A Resurrected Body of Work
Sunday, November 16, 2008
NEW YORK -- "Wild Combination," a new documentary about Arthur Russell, faces the impossible task of trying to sum up a musical career that billowed like steam -- both boundless and fleeting.
Russell was an Iowa-raised cellist who befriended Allen Ginsberg while living in a Buddhist commune in San Francisco. He was a composer who moved to New York to craft orchestral music and left-field disco anthems. He was a shy, visionary workaholic who strived to infuse pop with the avant-garde but died before finding any semblance of a fan base.
Trying to cram a life that contradictory into 70 minutes of film? Not easy. But director Matt Wolf's documentary, set for DVD release Tuesday, is wise to throw British music journalist David Toop on-screen first, allowing him to distill Russell's essence in 11 words: "Not many people allow themselves the full extent of their complexity."
Even more complex than Russell (and the vast swath of music he left us before dying of complications of AIDS in 1992 at age 40) is a listener's quest to understand him. New York's Audika Records began eking out discs of Russell's music in 2004: unreleased mutant dance jams, serene instrumental compositions, a reissue of his breathtaking 1986 chamber-pop album, "World of Echo."
No release sounded like the previous one, and each received resounding accolades from information-age fans -- an audience perhaps less encumbered by the notion of genre and more able to explore Russell's zigzagging biography with a few mouse clicks. Today, Russell resembles a contemporary Nick Drake -- a timid pop genius who quietly slipped away.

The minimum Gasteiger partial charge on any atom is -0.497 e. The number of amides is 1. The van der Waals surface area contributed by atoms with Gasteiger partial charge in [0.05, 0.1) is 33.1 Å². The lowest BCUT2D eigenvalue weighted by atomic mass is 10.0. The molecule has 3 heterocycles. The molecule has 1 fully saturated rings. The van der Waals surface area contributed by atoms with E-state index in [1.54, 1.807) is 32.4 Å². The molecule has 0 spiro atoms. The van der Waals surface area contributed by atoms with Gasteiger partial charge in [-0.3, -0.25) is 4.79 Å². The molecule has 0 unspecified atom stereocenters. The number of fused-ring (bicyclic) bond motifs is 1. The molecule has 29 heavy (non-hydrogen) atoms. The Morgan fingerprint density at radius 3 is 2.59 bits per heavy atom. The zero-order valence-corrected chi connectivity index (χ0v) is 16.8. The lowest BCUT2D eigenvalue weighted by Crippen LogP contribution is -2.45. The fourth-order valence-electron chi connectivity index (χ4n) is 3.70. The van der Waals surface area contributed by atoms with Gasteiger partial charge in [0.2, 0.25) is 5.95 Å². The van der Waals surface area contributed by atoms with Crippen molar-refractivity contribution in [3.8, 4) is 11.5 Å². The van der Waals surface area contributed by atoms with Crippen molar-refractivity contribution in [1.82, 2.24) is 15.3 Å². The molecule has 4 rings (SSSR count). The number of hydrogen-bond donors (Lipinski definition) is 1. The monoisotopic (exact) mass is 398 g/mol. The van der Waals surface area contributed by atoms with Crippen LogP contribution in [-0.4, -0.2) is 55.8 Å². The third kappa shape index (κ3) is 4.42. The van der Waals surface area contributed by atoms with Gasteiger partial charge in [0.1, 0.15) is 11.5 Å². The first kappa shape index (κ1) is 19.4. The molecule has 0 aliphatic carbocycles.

But unlike Drake, Russell was a indefatigable polyglot. The newest collection of his music, "Love Is Overtaking Me," was released three weeks ago, revealing -- surprise! -- country-tinged pop songs. (Perhaps the cover photo of Russell sporting a Stetson was a hint?) At first pass, the only thing recognizably Russell about "Love Is Overtaking Me" is his fragile and indelible voice -- singing as if trying to summon some elusive truth from the depths of his throat. It's the one unchanging hallmark in Russell's sprawling discography -- a body of work that, with each new release, continues to make us wonder: Who was this guy?
Much of that depends on who's telling the story, as Wolf's "Wild Combination" is quick to illustrate. Over a noisy choir of espresso machines at a cafe near his apartment in the Williamsburg section of Brooklyn, the 26-year-old filmmaker says his documentary was never intended as the last word on Russell. "I called it 'A Portrait of Arthur Russell' to defy expectations of definitiveness," Wolf says. "Some of the criticism I've gotten is resistance to the subjectivity of the film. But I wasn't interested in making a definitive anything." (That responsibility has fallen to author Tim Lawrence, whose Russell biography, "Hold On to Your Dreams: Arthur Russell and the Downtown Music Scene, 1973-92," is due out from Duke University Press next autumn.)